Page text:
If you're still teary from dropping your child off for the first day of school, grab a tissue, know it will get easier and keep reading.
Back to school lunches are nothing to fear. Becoming a lunch box expert just requires a little planning and a few handy tools.
What do I pack for lunch?
A well balanced lunch includes at least one food from every food group of Canada's Food Guide. Leftover pasta, pita pizzas, sandwiches and wraps are all quick and delicious kid approved meals and they all have ingredients from at least two food groups (usually Grain Products and Meat and Alternatives). Add cute containers of cut-up veggie sticks and cheese cubes, or fruit chunks and yogurt, and you've got lunch.
Recipe ideas and tips that'll help you become a lunch box expert in no time:
How do I pack it?
Having the right tools means you won't be stuck with containers with no lids at the 11th hour. Here are 5 tools that help make packing lunches a breeze.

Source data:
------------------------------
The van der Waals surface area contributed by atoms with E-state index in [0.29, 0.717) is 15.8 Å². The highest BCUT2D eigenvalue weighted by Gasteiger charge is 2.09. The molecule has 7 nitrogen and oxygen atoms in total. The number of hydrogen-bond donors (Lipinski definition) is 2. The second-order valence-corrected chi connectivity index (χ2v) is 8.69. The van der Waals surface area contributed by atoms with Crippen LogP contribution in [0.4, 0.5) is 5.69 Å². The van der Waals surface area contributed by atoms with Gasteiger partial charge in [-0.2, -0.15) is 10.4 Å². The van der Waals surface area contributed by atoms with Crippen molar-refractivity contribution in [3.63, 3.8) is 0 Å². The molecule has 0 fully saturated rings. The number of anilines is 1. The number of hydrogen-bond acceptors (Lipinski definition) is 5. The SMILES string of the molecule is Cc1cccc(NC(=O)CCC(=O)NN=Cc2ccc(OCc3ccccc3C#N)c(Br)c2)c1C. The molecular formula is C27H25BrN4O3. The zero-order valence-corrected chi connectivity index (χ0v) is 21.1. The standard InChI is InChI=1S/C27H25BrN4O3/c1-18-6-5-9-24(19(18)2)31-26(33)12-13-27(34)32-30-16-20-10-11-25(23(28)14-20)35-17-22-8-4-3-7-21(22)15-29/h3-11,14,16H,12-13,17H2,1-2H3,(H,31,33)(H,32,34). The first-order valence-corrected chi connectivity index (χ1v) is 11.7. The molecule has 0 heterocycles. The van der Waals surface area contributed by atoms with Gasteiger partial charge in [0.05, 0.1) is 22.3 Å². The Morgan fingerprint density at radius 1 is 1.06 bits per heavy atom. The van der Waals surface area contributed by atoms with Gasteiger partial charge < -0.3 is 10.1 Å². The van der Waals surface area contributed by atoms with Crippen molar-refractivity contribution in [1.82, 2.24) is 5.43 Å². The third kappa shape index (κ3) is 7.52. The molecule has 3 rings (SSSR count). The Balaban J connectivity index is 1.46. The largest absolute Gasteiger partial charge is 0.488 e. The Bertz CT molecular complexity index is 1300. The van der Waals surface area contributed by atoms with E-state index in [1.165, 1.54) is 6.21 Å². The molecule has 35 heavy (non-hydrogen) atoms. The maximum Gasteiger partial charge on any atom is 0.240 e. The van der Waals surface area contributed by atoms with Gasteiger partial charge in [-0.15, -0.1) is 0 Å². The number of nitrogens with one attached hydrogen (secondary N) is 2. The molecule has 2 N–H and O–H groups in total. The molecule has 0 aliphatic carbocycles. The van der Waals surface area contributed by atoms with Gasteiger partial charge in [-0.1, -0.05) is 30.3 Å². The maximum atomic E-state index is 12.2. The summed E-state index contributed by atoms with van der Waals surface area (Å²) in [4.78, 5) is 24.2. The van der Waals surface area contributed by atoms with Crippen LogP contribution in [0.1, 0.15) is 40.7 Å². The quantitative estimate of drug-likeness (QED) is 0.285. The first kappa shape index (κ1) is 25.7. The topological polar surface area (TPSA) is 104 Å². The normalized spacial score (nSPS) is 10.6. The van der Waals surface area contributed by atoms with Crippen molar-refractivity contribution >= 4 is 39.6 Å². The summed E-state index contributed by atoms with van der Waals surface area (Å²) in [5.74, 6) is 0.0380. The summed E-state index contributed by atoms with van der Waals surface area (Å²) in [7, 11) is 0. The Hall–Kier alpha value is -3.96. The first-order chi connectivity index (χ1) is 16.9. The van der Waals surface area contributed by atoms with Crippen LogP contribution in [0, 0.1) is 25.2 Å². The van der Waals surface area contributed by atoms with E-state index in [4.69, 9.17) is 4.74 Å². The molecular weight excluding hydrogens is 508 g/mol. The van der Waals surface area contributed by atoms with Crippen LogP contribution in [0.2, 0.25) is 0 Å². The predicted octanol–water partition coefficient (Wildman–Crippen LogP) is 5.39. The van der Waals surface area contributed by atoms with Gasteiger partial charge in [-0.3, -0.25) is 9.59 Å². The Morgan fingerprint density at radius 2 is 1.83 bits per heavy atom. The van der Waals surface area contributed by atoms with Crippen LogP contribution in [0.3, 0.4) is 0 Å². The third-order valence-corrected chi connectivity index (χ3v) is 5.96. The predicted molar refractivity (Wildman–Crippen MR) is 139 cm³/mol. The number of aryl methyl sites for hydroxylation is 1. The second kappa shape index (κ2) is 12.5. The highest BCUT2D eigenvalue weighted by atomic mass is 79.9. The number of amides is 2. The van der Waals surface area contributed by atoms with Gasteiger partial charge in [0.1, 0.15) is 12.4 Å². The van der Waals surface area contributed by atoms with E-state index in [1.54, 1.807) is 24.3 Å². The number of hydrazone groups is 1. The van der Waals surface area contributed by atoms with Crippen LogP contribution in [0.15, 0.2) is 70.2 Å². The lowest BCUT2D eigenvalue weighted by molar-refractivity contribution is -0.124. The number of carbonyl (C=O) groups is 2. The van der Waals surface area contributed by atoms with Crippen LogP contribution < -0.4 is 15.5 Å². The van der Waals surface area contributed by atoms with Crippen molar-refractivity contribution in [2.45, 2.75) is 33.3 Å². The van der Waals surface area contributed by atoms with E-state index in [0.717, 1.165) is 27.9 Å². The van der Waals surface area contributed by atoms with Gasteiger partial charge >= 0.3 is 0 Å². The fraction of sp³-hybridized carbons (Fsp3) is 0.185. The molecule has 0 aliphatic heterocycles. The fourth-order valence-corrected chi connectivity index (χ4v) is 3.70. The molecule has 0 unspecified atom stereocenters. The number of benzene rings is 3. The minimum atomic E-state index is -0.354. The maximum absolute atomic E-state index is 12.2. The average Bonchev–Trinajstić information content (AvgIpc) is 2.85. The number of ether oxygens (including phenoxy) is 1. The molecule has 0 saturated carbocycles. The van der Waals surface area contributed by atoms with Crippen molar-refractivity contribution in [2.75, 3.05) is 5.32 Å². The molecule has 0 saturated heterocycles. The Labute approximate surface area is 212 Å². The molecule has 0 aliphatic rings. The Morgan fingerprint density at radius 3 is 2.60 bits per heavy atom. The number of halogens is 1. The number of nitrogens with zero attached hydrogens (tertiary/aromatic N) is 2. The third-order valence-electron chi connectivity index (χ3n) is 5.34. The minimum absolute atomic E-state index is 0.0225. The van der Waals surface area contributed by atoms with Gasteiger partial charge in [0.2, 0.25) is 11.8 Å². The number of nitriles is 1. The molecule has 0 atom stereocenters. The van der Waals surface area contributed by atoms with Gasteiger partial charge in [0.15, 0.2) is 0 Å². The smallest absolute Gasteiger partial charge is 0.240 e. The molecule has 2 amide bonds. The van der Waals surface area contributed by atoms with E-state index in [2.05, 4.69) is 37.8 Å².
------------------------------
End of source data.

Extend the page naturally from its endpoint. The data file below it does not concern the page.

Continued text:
- Soft insulated cooler bag: These are squishable but still help to keep foods at safe temperatures. If you're buying a new one, ask your child to help pick one out or decorate one you already have to suit their personality and interests.
- Re-useable containers: Choose durable containers in different shapes and sizes. Buy multiples so that you can pack lunches when some of them are in the dishwasher (or forgotten in a backpack).
- Tip: Prep vacuum flasks before using them. A few minutes before filling with food or beverages, fill them with boiling water for hot foods or pop them in the freezer for cold foods. This will help keep foods hot or cold for longer. Vacuum flask: Many people know these by the brand name Thermos®. A wide-mouth vacuum flask is great for packing smoothies, pasta, casseroles, soup, stew, chili, meatballs, and other leftovers.
- Utensils: Pick up some second hand stainless steel utensils. They will be easy to use and clean and it won't be a big deal if they are lost.
- Ice pack: Hard or soft ice packs or frozen re-useable water bottles help keep cold foods cold and out of the danger zone (foods like meat, poultry, dairy and eggs need to be kept at < 4°C or > 60°C).
While you're at it, pack yourself a lunch too!
If you need more ideas or have questions about how to make balanced school lunches (or any other food and nutrition questions), talk to a HealthLink BC Dietitian. The service is free and is for all B.C. residents. Call HealthLink BC at 8-1-1 or email a HealthLink BC Dietitian.
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